We needed someone permanent and Martin Potter wasn’t interested, so we recruited Martin Clarke from Brighton, who’d been in a theatre group called Cliffhanger. He had quite a posh voice and looked a bit like Tony Blackburn, so we called him ‘Sir Ralph’.

We were invited to do The Balloon Dance first on Game For a Laugh but, when we got to the LWT studios, the producer wouldn’t let us do it naked. He said the show was for family viewing.

“But that’s how we do it,” I said. “That’s the whole humour of it.”

He sent researchers out to get smaller and smaller items of underwear – even going into sex shops to get us jockstraps. But we held out and said:

“We’re not doing it with our pants on”.

We partly held out because we knew that OTT also wanted us on ITV in a month’s time and they would let us do it naked. In the end, we did the Scottish sword dance on Game For a Laugh. We used the show’s co-presenter Matthew Kelly as the crossed swords. He had a broken leg at the time. So we kept our clothes on but terrorised Matthew Kelly in exchange.

A month later, we finally got naked on TV when we performed The Balloon Dance on OTT. (The video is on YouTube) That was in January 1981. It was one of the first programmes made by Central, who had taken over from ATV as the Birmingham ITV station.

OTT was meant to be the all new, very daring adult version of Chris Tarrant’s anarchic children’s show Tiswas. Alexei Sayle performed on it every week and still no-one understood his humour. Lenny Henry, Bob Carolgees and Helen Atkinson-Wood were the other OTT regulars.

On the first night we were there, the studio audience didn’t react very well to the over-all show but, when we came on, we set the place alight – figuratively speaking – and afterwards there was a furore in the press, which we wanted. Mary Whitehouse complained about it, which is always a good thing.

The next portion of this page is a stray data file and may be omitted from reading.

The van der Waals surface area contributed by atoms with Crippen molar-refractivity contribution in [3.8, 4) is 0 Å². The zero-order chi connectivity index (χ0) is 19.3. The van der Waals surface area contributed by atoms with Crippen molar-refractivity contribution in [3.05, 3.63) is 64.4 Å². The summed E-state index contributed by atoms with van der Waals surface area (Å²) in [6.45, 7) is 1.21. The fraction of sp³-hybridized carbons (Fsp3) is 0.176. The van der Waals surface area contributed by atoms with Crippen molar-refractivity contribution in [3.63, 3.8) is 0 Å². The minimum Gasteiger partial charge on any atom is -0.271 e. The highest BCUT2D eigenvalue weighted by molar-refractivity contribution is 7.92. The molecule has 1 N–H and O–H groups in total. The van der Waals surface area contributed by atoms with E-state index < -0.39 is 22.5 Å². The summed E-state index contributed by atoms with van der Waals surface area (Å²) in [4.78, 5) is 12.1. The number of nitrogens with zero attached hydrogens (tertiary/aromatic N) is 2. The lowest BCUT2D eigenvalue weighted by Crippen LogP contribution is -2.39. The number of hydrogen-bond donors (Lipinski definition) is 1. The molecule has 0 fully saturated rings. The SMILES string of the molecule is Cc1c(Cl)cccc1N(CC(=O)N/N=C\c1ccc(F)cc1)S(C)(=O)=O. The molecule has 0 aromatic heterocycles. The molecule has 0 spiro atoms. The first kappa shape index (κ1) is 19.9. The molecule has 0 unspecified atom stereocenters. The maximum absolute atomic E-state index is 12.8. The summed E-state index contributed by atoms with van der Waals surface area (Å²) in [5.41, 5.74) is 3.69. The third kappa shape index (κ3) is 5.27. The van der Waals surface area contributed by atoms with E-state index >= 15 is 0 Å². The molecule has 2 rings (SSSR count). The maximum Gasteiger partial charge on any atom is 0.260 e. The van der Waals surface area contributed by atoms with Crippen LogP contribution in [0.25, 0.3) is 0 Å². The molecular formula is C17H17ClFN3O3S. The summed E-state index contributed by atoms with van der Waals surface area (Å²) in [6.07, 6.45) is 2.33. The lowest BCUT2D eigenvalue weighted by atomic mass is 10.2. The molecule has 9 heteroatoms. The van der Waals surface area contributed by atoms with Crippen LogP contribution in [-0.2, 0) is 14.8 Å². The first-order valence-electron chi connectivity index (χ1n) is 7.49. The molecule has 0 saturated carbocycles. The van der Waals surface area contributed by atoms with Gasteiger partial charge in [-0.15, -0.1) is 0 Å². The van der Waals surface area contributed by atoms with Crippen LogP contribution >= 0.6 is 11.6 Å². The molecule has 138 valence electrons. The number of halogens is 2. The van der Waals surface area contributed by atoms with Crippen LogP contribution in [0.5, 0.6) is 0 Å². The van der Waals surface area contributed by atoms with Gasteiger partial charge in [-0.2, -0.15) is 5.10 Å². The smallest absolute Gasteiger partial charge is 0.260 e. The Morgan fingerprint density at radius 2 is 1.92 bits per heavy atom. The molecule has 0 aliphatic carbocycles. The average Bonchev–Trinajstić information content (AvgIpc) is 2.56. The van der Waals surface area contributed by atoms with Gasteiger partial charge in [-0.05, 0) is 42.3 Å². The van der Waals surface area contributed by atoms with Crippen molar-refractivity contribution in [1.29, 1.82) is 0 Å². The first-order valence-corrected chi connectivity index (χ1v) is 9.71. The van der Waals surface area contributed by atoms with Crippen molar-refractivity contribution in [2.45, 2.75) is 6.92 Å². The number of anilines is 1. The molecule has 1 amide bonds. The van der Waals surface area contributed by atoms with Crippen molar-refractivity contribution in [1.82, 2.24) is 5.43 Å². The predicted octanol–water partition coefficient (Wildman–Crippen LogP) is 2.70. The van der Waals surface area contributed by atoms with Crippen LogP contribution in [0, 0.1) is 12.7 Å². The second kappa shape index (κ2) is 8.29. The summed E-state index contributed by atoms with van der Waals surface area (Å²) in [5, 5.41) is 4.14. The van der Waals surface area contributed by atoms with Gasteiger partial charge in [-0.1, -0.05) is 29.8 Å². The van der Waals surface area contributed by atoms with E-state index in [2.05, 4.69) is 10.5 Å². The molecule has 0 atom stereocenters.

We got on very well with Chris Tarrant but, two or three years later, we did the Balloon Dance on another late-night TV show created by him (Saturday Stayback – there is a video not including Malcolm on YouTube). It was shot in a pub and he was desperate for ratings, because they hadn’t been very good. So he got us in to do the last show in the series.

Afterwards, there was a big end-of-series party for everyone and we weren’t invited to it. So our roadie saw a massive bottle of champagne – a Jeroboam – and nicked it. We were giving Helen Atkinson-Wood a lift because she also had to miss the party to get back to London. We all got in our Luton Transit and suddenly Chris Tarrant came running out, mad, shouting:

“You’ve had my champagne!”

“No we haven’t!” I lied.

“You have!” he yelled. “You’ll never work on TV again!”

At this, Helen Atkinson-Wood jumped out of the van because she didn’t want to be associated with us and the roadie drove us off back to London.

I have heard since that Chris Tarrant says this incident involved the pub having some silvery cutlery nicked which had sentimental value to the landlord. If anything else was nicked, it wasn’t us; we just nicked one bottle of champagne.

Anyway it all ended in tears. But our first appearance on OTT was our big breakthrough and afterwards it was all congratulations.

As a result of our TV success, we ended up with an agent, Louis Parker, who treated us like The Chippendales.

We went mainstream. We were doing hen nights and End of The Pier variety shows for two or three years – not the University shows that we had done before. Literally end-of-the-pier. Colwyn Bay and Blackpool we did. We were a novelty act doing a 15-20 minute show for what was then an enormous amount of money: about £500-£600 a show. But there were three of us to pay, plus a roadie.

The Young Ones. Christopher Ryan (bottom_ replaced Pete Richardson

The Young Ones. Christopher Ryan (bottom_ replaced Pete Richardson, who clashed with the show’s BBC producer

While we were doing that, Rik Mayall and Ade Edmondson went on to TV success in The Young Ones.

Pete Richardson (who went on to direct The Comic Strip) was meant to have been in that: he was meant to have been the one that no-one knows. They wanted a macho-man figure as a counter-balance to the others and Pete was replaced by someone they recruited out of a casting agency.

The Young Ones garnered all the credit for being clever comedians, while we were literally performing a dumb show. Our success was short-term, lowbrow and mainstream.

Margaret Thatcher meets The Greatest Show On Legs in a 1982 Sun newspaper cartoon

Margaret Thatcher meets The Greatest Show On Legs doing the Balloon Dance in a 1982 Sun newspaper cartoon

We even performed at a TUC Conference in Blackpool where Neil Innes of the Bonzo Dogs got booed off for being sexist: he was singing a song about a woman with tits and they didn’t like him. But they liked The Greatest Show on Legs naked with balloons. Except that we didn’t use balloons: we used photos of Mrs Thatcher to cover our genitalia and, after we turned round, our penises were sticking out of her mouth.

They loved it.